Oxford Police Department launches strategic plan

Oxford Police Department Chief Joey East has released a three-goal plan to improve the way his department serves the community. (Courtesy)

Oxford Police Department Chief Joey East has released a three-goal plan to improve the way his department serves the community. (Courtesy)

By Errol Castens

Daily Journal

OXFORD – The Oxford Police Department has completed a strategic plan that better defined its mission, major goals and specific strategies to achieve them.

“I saw it was useful for the community to see what your goals and ambitions are as a department, to be transparent, to let everyone have a say,” said OPD Chief Joey East.

The plan was spurred by the city’s decision to update its own comprehensive plan.

“We want people to realize we’re not just going year to year,” said Megan Prescott, East’s executive assistant. “We’ve taken the time to come up with what we hope is a useful comprehensive plan.

“We’re taking your future into consideration by showing you ours.”

Three main goals emerged from the departmental self-study. First was to “reduce crime and the perception of crime.”

“When you compare Oxford to any surrounding areas, we don’t have the crime level that other people have,” East said. “Yes, we have auto burglaries and things like that, but a lot of that is people with unlocked cars: People are just walking around pulling on handles and stealing whatever’s inside. We could clear a lot of that stuff up just by educating people to lock their cars.”

The department has recently become part of the University of Mississippi’s orientation process for new students as well.

“We’re not talking about drunks uptown or DUIs – just quality-of-life issues, because that’s really important to us,” East said. “When you’re living in Old Oxford around people who are established and have young kids, and you’re having a party, they don’t want to be awakened late at night.”

On the other hand, he noted that the department is working to use data more effectively to increase patrols – or sometimes just courtesy visits – in areas where crimes or disturbances are more common.

Another crime-perception issue is that graffiti denotes gang territory.

“We have some cliques, but as far as actual gang activity – Crips and Bloods and that sort – we haven’t seen any of it,” East said. “When we see graffiti, we get it down immediately and try to target the individuals involved. We had a lot of ‘tagging’ (graffiti) for a time, but we found it tended to be college students – some locals. Each time we’ve been able to find out who it is or discourage it.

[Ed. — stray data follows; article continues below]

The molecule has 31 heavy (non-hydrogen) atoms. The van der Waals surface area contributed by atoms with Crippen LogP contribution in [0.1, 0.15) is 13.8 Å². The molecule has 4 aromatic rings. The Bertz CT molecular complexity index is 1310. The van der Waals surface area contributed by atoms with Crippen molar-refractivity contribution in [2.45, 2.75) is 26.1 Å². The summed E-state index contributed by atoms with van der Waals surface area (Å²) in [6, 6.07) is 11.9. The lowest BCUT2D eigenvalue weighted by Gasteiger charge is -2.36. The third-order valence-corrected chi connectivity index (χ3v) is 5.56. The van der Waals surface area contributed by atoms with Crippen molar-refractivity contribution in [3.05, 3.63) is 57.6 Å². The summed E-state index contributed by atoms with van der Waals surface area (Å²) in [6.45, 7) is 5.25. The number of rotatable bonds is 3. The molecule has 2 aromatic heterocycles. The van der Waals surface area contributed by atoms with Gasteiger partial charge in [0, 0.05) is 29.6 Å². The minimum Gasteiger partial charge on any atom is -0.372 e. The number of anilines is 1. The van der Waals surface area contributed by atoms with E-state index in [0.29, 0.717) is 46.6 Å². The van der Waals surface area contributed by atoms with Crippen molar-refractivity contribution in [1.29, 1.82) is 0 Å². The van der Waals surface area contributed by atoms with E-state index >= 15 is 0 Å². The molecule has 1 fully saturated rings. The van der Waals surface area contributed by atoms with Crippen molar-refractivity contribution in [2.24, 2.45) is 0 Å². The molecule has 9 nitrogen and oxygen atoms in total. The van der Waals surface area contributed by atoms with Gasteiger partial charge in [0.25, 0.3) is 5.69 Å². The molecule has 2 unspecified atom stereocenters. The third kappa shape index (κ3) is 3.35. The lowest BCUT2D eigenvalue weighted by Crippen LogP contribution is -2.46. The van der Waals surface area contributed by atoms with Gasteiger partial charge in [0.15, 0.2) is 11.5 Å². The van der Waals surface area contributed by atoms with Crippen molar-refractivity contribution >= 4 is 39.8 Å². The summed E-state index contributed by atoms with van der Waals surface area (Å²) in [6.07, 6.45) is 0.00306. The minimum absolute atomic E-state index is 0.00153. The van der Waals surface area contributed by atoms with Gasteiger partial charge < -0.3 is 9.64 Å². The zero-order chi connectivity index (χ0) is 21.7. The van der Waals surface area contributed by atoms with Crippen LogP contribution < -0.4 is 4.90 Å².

A second goal is to “become the law enforcement employer of choice.” East said he hopes to increase salaries over the next several years to make officer pay as much a competitive advantage as Oxford’s quality of life, the department’s reputation as a progressive agency and its extensive training and promotion opportunities.

“We’re competing against some well-known places,” he said. “We want the very best.”

Prescott said the department often hosts training that is open to a variety of law enforcement agencies, both as a professional courtesy and as a means of bringing more officers to see Oxford and its police department.

“If we host more training, it’s a means of indirect recruiting,” she said.

A third goal is to “prepare for future growth and increasing population density.” Its objectives are to determine staffing and resource needs, to develop an efficient recruiting and training plan and to plan for efficient delivery of police services to newly developed areas.

One outreach that will touch on all three goals is a revival of the Citizens Academy, whose first class will start next month. In its original iteration in the 1990s under Chief Steve Bramlett, the Citizens Academy was a 10-week class that got so detailed as to touch on constitutional law and other technical subjects. The new version will aim at about a three-week run, meeting Friday nights and Saturday mornings.

“The things you don’t understand why we do, we want to explain – why we walk up to a car a certain way, why we talk a certain way, why you can’t get out of your car,” East said. “We want to do some hands-on – getting behind the wheel of a patrol car and doing a little driver training, going through a shoot house. We’re going to try to make it a lot more interactive and fun.” The class will even include some department history as shared by nonagenarian former Chief H.C. Franklin.

“We’re going to have a good mixture of people,” East said. “(Deputy) Chief James Owens has done a good job putting this together.”

For more information on Oxford Police Department’s strategic plan or its upcoming Citizens Academy, call (662) 232-2400 or visit oxfordms.net/departments/public-safety/police-department.html.


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